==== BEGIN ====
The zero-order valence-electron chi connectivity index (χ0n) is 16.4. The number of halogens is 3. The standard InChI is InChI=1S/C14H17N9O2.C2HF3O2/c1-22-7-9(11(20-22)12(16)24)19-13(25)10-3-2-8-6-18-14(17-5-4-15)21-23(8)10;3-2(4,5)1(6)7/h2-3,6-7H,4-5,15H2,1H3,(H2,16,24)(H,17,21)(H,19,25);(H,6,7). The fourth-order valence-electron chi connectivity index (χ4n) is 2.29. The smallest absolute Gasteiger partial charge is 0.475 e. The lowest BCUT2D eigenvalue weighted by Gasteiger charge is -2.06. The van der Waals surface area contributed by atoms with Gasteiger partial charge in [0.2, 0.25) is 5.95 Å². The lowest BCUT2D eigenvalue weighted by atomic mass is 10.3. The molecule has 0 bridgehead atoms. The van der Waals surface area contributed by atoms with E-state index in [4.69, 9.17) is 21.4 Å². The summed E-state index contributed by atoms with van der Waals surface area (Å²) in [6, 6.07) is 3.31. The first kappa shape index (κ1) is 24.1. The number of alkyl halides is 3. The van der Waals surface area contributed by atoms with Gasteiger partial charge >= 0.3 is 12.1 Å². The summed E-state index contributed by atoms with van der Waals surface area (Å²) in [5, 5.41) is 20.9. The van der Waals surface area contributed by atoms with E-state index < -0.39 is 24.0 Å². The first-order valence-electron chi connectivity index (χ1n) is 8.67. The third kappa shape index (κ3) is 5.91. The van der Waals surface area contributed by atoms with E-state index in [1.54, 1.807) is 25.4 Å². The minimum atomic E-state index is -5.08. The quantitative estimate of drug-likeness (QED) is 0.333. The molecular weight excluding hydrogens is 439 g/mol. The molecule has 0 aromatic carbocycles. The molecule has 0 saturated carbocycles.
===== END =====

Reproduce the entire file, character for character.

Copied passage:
The zero-order valence-electron chi connectivity index (χ0n) is 16.4. The number of halogens is 3. The standard InChI is InChI=1S/C14H17N9O2.C2HF3O2/c1-22-7-9(11(20-22)12(16)24)19-13(25)10-3-2-8-6-18-14(17-5-4-15)21-23(8)10;3-2(4,5)1(6)7/h2-3,6-7H,4-5,15H2,1H3,(H2,16,24)(H,17,21)(H,19,25);(H,6,7). The fourth-order valence-electron chi connectivity index (χ4n) is 2.29. The smallest absolute Gasteiger partial charge is 0.475 e. The lowest BCUT2D eigenvalue weighted by Gasteiger charge is -2.06. The van der Waals surface area contributed by atoms with Gasteiger partial charge in [0.2, 0.25) is 5.95 Å². The lowest BCUT2D eigenvalue weighted by atomic mass is 10.3. The molecule has 0 bridgehead atoms. The van der Waals surface area contributed by atoms with E-state index in [4.69, 9.17) is 21.4 Å². The summed E-state index contributed by atoms with van der Waals surface area (Å²) in [6, 6.07) is 3.31. The first kappa shape index (κ1) is 24.1. The number of alkyl halides is 3. The van der Waals surface area contributed by atoms with Gasteiger partial charge >= 0.3 is 12.1 Å². The summed E-state index contributed by atoms with van der Waals surface area (Å²) in [5, 5.41) is 20.9. The van der Waals surface area contributed by atoms with E-state index < -0.39 is 24.0 Å². The first-order valence-electron chi connectivity index (χ1n) is 8.67. The third kappa shape index (κ3) is 5.91. The van der Waals surface area contributed by atoms with E-state index in [1.54, 1.807) is 25.4 Å². The minimum atomic E-state index is -5.08. The quantitative estimate of drug-likeness (QED) is 0.333. The molecular weight excluding hydrogens is 439 g/mol. The molecule has 0 aromatic carbocycles. The molecule has 0 saturated carbocycles.